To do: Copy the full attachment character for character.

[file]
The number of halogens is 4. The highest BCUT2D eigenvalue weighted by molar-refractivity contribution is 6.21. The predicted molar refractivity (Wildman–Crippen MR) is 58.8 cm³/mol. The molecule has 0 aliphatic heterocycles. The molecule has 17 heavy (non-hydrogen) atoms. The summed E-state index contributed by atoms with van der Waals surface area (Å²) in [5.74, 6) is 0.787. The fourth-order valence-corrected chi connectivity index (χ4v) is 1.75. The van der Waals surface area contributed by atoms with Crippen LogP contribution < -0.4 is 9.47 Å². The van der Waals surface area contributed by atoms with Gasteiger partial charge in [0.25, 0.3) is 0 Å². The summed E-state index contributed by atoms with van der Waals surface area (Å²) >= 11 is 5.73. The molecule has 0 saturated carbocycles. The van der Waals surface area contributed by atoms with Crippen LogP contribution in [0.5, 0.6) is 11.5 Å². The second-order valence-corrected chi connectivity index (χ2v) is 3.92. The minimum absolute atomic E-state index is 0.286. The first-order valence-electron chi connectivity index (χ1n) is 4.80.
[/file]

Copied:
The number of halogens is 4. The highest BCUT2D eigenvalue weighted by molar-refractivity contribution is 6.21. The predicted molar refractivity (Wildman–Crippen MR) is 58.8 cm³/mol. The molecule has 0 aliphatic heterocycles. The molecule has 17 heavy (non-hydrogen) atoms. The summed E-state index contributed by atoms with van der Waals surface area (Å²) in [5.74, 6) is 0.787. The fourth-order valence-corrected chi connectivity index (χ4v) is 1.75. The van der Waals surface area contributed by atoms with Crippen LogP contribution < -0.4 is 9.47 Å². The van der Waals surface area contributed by atoms with Gasteiger partial charge in [0.25, 0.3) is 0 Å². The summed E-state index contributed by atoms with van der Waals surface area (Å²) >= 11 is 5.73. The molecule has 0 saturated carbocycles. The van der Waals surface area contributed by atoms with Crippen LogP contribution in [0.5, 0.6) is 11.5 Å². The second-order valence-corrected chi connectivity index (χ2v) is 3.92. The minimum absolute atomic E-state index is 0.286. The first-order valence-electron chi connectivity index (χ1n) is 4.80.